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Calls to the Met's Contact Centre in 2020

News   •   Dec 30, 2020 06:00 GMT

Homicide, burglary, and requests for chicken nuggets – Met Contact Centre shares details on prank calls received in 2020

From the period 1 January to 1 December 2020, staff at the Met's Contact Centre (MetCC) fielded a total of 3,540,185 101 and 999 calls, with over half coming from callers who required immediate assistance. Requests for service included attendance at ongoing burglaries, violent crimes and murder scenes.

MetCC’s 1,710 employees, who operate from three different call centres across London, are on hand 24 hours a day to deliver essential operational assistance to the officers and staff who make up the service, and be a point of contact for Londoners who are sometimes in extreme distress.

Sadly, amongst the calls from people in emergencies, the Met Contact Centre also received calls from people who asked whether they could have chicken nuggets, told call operators to "remember to shower, I can smell you from my house" and an individual who rang four times in one night despite openly admitting to not needing the police, apparently just calling for a chat.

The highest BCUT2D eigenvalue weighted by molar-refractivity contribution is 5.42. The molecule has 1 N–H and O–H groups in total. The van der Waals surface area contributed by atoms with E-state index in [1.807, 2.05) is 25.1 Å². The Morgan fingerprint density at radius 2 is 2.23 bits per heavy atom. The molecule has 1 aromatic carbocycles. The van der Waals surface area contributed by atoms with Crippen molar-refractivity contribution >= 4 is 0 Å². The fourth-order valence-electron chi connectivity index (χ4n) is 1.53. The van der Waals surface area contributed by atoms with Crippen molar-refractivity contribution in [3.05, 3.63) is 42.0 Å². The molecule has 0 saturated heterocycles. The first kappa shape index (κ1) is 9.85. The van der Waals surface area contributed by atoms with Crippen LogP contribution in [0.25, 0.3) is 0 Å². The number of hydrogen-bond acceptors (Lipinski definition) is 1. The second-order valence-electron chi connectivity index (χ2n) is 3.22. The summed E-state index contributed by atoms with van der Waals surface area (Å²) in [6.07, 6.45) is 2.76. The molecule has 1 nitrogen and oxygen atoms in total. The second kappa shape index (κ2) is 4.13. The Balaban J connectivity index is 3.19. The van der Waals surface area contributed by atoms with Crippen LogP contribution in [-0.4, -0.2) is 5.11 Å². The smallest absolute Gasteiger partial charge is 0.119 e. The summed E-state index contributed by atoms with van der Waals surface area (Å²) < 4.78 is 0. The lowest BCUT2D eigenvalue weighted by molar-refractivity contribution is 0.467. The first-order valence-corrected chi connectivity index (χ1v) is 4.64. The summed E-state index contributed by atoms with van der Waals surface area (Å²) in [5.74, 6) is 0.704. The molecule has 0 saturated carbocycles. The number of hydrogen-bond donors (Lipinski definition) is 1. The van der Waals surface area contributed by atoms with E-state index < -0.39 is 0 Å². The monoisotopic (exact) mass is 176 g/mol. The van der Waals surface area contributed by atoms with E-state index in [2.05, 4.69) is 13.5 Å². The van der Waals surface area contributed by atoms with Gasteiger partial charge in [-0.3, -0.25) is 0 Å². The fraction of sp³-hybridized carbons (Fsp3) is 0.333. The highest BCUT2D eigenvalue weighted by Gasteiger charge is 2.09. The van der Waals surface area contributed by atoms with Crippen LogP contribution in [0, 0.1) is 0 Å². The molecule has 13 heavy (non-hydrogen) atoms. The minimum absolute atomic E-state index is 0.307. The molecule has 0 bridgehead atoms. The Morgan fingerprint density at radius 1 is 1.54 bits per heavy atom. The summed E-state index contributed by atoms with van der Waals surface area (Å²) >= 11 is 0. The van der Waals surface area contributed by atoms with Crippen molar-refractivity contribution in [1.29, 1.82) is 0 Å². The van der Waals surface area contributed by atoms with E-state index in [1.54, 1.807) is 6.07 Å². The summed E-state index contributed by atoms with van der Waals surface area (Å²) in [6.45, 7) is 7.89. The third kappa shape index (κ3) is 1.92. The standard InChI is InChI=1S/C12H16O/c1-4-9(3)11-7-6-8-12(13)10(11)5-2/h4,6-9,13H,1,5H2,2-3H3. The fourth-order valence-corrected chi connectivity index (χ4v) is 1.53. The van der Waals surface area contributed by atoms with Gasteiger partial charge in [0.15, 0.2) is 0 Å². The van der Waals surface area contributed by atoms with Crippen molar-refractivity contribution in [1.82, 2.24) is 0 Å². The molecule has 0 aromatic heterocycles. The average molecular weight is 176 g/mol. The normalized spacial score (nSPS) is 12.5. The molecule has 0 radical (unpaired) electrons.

As part of these repeat callers, MetCC also received calls from those who suffer with mental health issues such as dementia, and psychiatric disorders such as schizophrenia – some of whom called up to 15 times a day.

Chief Superintendent David Jackson, Head of Contact, Command and Control at the Met, said: “Operators at Met Contact Centre are required to work at a high technical level, perpetually under time pressure, and deal with calls that are quite often a matter of life and death. It is truly disappointing that a minority of people have chosen to prank call the service.

"We appeal to the public to act responsibly when using the lines – there could be a situation unfolding which is worsening by the minute, and our operators' valuable time and skills are essential in these instances.

"We reserve the right to prosecute nuisance callers under either Malicious Communications or s127 Communications Act (Misuse 999) legislation.”